One of my daily reads is the Messy Ness Chick blog. She doesn't write about music typically, but it is quite wonderful and I highly recommend it. On type of article she posts is called "13 Things I Found on the Internet Today".
The Museum Of Endangered Sounds is owned and operated by me, Brendan Chilcutt (handle: firstname.lastname@example.org).
I launched the site in January of 2012 as a way to preserve the sounds made famous by my favorite old technologies and electronics equipment. For instance, the textured rattle and hum of a VHS tape being sucked into the womb of a 1983 JVC HR-7100 VCR. As you probably know, it's a wonderfully complex sound, subtle yet unfiltered. But, as streaming playback becomes more common in the US, and as people in developing nations like Canada and the UK get brought up to DVD players, it's likely that the world will have seen and heard the last of older machines like the HR-7100. And as new products come to market, we stand to lose much more than VCRs.
Imagine a world where we never again hear the symphonic startup of a Windows 95 machine. Imagine generations of children unacquainted with the chattering of angels lodged deep within the recesses of an old cathode ray tube TV. And when the entire world has adopted devices with sleek, silent touch interfaces, where will we turn for the sound of fingers striking QWERTY keypads? Tell me that. And tell me: Who will play my GameBoy when I'm gone?
These questions and more led me to the undertaking that is The Museum Of Endangered Sounds.
My ten-year plan is to complete the data collection phase by the year 2015, and spend the next seven years developing the proper markup language to reinterpret the sounds as a binary composition.
If you don't understand my passion and the significance of my work, you probably never will. But if you do, then you've come to the right place.
And please, please email me if you enjoy the museum or have any questions! I love to hear from people and need to know what gadget sounds I am missing.
My friend Mark Mosher doesn't get adamant too often, but when he does, I have to listen. He was adamant about getting into his friend AfroDJMac, and the work that he's been doing on Ableton Live packs. I jumped into my research (i.e., I took things for a quick drive then started digging deeper), and was really impressed with the work. Reached out to see if he'd be up for a quickie chat, and he jumped on the opportunity.
So you get this - my Thanksgiving gift to you. Great talk with a really insightful programmer, sound designer, songwriter and Ableton Certified Trainer.
I always like when someone opens a door for me to explore. Brian's ideas about vocal music (especially mixed with electronic music concepts) are really unique, and the way that he mixes music and teaching is also very interesting. Listen to his work here, and enjoy the discussion!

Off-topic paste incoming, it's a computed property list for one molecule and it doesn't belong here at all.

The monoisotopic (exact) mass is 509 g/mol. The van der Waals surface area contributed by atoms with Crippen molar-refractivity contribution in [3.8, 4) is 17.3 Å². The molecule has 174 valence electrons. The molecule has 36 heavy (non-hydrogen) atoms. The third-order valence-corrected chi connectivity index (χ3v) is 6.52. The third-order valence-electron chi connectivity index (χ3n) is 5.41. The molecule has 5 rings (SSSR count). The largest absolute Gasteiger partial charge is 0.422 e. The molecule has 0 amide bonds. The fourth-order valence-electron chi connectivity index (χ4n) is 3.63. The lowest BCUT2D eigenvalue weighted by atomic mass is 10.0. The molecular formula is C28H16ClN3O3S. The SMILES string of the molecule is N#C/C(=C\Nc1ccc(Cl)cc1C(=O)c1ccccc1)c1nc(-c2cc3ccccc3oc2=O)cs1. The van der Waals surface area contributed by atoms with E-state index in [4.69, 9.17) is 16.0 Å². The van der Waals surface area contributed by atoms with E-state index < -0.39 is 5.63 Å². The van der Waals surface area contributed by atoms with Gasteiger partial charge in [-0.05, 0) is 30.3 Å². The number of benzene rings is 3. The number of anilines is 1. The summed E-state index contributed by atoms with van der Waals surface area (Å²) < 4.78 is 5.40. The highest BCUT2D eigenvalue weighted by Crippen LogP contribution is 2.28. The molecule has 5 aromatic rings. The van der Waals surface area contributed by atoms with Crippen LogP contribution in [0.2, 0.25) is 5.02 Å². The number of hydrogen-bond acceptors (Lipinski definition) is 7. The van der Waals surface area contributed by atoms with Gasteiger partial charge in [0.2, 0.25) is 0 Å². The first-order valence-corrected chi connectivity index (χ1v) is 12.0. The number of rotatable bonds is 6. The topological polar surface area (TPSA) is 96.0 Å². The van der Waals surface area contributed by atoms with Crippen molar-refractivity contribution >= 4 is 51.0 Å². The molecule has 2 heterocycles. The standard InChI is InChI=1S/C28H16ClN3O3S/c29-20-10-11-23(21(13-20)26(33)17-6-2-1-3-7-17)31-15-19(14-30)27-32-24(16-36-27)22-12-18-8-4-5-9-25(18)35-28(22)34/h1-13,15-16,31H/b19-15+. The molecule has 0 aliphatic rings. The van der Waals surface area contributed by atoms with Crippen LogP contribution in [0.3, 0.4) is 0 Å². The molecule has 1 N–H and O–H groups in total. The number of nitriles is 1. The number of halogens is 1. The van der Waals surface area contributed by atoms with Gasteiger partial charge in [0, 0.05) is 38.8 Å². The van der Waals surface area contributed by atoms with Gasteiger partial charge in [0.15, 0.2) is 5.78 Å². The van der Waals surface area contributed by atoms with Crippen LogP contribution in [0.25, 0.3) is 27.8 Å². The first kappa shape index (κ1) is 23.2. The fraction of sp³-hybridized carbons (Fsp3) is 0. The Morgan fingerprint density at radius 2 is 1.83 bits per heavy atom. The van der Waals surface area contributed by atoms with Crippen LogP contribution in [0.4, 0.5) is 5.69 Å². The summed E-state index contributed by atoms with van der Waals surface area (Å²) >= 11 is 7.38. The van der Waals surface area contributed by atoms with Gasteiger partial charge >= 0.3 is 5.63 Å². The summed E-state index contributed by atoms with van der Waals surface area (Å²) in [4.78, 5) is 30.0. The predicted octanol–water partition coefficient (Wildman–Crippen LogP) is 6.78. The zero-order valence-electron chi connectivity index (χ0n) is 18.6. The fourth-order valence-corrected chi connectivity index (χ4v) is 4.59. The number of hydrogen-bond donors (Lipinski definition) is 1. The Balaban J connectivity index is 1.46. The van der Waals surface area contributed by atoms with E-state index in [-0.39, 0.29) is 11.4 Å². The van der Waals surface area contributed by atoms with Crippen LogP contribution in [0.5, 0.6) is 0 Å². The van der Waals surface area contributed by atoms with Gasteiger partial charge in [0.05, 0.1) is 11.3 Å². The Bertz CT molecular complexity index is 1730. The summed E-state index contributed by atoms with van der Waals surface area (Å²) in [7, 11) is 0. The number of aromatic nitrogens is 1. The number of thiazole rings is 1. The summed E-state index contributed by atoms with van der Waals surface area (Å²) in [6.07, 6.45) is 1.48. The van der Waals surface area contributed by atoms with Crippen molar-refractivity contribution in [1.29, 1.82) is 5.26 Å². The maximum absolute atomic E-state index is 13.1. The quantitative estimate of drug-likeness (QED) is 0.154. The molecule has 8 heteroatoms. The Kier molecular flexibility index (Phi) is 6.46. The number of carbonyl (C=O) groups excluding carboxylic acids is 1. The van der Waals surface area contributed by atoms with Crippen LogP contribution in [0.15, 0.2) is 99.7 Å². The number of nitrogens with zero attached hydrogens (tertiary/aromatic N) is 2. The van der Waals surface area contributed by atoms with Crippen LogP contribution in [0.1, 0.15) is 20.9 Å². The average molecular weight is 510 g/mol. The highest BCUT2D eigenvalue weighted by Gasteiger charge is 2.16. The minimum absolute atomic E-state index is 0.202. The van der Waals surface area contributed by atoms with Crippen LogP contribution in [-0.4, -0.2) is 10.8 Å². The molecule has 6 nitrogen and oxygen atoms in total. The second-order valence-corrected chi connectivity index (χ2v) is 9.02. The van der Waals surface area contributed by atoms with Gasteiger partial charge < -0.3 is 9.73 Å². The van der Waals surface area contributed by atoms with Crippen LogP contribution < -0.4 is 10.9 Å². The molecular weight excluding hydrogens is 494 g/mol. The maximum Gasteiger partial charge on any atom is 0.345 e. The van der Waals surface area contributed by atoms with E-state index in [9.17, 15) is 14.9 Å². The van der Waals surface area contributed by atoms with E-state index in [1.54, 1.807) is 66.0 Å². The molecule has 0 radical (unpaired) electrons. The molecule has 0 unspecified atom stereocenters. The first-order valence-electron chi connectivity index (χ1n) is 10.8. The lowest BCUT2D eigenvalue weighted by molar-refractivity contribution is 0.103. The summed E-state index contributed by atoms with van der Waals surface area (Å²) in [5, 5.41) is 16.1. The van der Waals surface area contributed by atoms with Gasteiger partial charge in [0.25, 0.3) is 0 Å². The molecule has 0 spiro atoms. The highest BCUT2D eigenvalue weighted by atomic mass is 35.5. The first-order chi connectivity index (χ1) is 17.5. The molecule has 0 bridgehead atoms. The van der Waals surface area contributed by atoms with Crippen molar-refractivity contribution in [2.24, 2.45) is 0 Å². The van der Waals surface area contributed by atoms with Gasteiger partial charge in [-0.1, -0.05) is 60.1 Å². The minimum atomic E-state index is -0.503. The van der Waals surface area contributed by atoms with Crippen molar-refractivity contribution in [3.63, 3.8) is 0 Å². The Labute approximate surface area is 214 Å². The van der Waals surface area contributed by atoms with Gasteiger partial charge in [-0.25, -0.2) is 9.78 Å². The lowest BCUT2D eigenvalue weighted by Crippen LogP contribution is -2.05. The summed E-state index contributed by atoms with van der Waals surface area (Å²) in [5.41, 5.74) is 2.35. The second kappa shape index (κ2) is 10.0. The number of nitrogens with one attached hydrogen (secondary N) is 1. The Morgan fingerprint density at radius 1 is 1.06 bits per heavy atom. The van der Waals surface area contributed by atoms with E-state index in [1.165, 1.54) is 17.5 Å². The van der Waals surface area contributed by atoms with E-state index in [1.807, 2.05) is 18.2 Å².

My very first synth was the Poly-800 which I bought the year it was introduced in 1984. It was the first programmable polyphonic synth for under a thousand bucks (I bought mine for $795 new). It was an incredible value at the time with these features:
Here is a fascinating documentary released in 2006.The entire 27 minute video is available on Vimeo https://vimeo.com/70164353 or you can watch it in the embedded player below.
It's defintely worth your time if you've never seen it - so bookmark for later if you don't have time to watch it now. Some nice Dr. Who action at 6:46. Also, fascinating info on an early seqeuncer built with a Digital Equipment Coporation PDP-8 at the 10:32 mark.
Post-war Britain rebuilt itself on a wave of scientific and industrial breakthroughs that culminated in the cultural revolution of the 1960’s. It was a period of sweeping change and experimentation where art and culture participated in and reflected the wider social changes. In this atmosphere was born the Electronic Music Studios (EMS), a radical group of avant-garde electronic musicians who utilized technology and experimentation to compose a futuristic electronic sound-scape for the New Britain.
Comprising of pioneering electronic musicians Peter Zinovieff and Tristram Cary (famed for his work on the Dr Who series) and genius engineer David Cockerell, EMS’s studio was one of the most advanced computer-music facilities in the world. EMS’s great legacy is the VCS3, Britain’s first synthesizer and rival of the American Moog. The VCS3 changed the sounds of some of the most popular artists of this period including Brian Eno, Hawkwind and Pink Floyd. Almost thirty years on the VCS3 is still used by modern electronic artists like The Emperor Machine.
What The Future Sounded Like colours in a lost chapter in music history, uncovering a group of composers and innovators who harnessed technology and new ideas to re-imagine the boundaries of music and sound. Features music from Pink Floyd, Hawkwind, Roxy Music and The Emperor Machine.
Hands-On Review of Nord Lead 4 v1.30 OS Update On December 23rd, 2014, Nord released an OS update for the Lead 4 Synthesizer bringing it to version 1.30. Download the update from here http://www.nordkeyboards.com/downloads/products/nord-lead-4. I applied the update to my Nord Lead 4 yesterday and got some hands-on time...
Modulate This! Synth Blog Turns 9 Wow – the last year has ben my busiest music year ever! I released more music and played more shows than ever before over (photos) with my solo work (http://www.MarkMosherMusic.com), I formed a new duo http://www.AIWinter.net and released an EP.,...
Modulate This! Interview with Gary Numan Gary Numan will be playing Denver tonight at the Gothic Theater. Show starts at 8pm. He’s currently on tour supporting his fantastic album Splinter (Songs from a Broken Mind). I caught the show at the Mountain Oasis Festival 2013 and...